The Importance Of Masculine And Feminine In Dr. Strangelove

1559 Words7 Pages
Anu Karavadi
Professor Morgan
AMS 421
3 November 2016
1554

The Importance of Masculine and Feminine in Dr. Strangelove
Dr. Strangelove or: How I Learned to Stop Worrying and Love the Bomb (1964) is a dark comedy film by Stanley Kubrick. The film deals with nuclear war which was a hot topic during the 50 's and 60 's. Americans were very paranoid about communists and nuclear war at this time. This film shows how ridiculous the paranoia about nuclear war through a sexual relationship allegory. The allegory deals with the masculine and the feminine. The masculine is an important part of the nuclear war efforts while the feminine takes a backseat. The feminine is displayed in men as a negative. The sexual allegory becomes funny through
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Strangelove are all shown as weak and impotent. The characters are either physically handicapped or just weak minded. Mandrake and President both are represented as meek while Dr. Strangelove is physically impaired in a wheelchair with a prosthetic arm. These characters are all hesitant in some way to wage war which is shown as a negative. They are seen as incapable when it comes time to take control of the situation. Mandrake couldn 't stop Jack D. Ripper from launching the nuke. The President couldn 't seize control over his own army. Dr. Strangelove couldn 't control his arm at the very end. These are all deliberate to show their submissive femininity.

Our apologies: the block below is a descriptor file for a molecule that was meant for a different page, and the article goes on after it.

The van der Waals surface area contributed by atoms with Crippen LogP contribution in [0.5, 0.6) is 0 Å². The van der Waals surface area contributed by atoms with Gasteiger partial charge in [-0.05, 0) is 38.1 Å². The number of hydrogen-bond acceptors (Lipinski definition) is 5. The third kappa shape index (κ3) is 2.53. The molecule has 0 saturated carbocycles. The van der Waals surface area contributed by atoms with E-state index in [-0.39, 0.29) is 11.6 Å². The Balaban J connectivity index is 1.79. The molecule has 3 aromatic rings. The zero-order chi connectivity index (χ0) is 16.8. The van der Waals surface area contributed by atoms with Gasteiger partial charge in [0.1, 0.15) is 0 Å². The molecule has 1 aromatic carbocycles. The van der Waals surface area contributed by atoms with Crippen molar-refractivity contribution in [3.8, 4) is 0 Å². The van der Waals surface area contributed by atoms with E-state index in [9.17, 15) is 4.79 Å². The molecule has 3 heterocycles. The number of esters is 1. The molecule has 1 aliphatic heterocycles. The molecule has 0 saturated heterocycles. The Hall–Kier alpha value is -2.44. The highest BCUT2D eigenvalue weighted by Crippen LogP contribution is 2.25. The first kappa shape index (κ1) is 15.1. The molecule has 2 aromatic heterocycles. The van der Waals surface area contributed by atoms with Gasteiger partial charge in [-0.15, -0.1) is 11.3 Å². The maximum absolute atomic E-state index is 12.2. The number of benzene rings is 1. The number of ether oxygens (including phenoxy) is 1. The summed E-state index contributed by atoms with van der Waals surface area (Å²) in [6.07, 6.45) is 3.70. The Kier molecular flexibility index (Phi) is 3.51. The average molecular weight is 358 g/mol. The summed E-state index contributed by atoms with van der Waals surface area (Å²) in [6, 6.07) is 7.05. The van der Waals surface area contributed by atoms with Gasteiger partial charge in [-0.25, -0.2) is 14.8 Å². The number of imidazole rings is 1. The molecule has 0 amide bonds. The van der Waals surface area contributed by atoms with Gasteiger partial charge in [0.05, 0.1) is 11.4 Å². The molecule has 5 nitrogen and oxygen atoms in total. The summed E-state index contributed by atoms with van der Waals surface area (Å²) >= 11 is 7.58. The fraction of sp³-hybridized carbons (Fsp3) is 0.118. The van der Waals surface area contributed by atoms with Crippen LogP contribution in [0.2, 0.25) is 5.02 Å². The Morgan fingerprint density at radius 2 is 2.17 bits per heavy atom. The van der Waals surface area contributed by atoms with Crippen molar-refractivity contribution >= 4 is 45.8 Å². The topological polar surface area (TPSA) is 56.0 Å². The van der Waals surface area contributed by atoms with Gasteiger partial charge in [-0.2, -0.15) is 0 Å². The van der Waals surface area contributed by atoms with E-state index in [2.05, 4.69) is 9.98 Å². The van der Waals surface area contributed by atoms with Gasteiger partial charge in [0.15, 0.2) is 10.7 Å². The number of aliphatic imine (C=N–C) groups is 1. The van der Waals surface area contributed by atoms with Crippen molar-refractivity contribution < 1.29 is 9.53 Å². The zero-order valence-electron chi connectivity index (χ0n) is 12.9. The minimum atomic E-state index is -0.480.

The president and Mandrake are both feminine in their demeanor and personality. They don 't want to go to war, but they also cannot take control and stop the war. This can be seen as the female of the relationship not wanting sex. This leads those “masculine” men frustrated. The masculine characters in the film, Buck and Jack D. Ripper, are quite enthusiastic for nuclear war and sex. Their desire for sex and war allows them to go forward in the war effort in an energetic manner.
Buck is always energetic when talking about the war, so much so, that he literally fights in the war room. Buck wrestles with the Russian diplomat due to his enthusiasm for war and his sexual frustration. This causes the president to say "There is no fighting in the war room." The movie uses this line for

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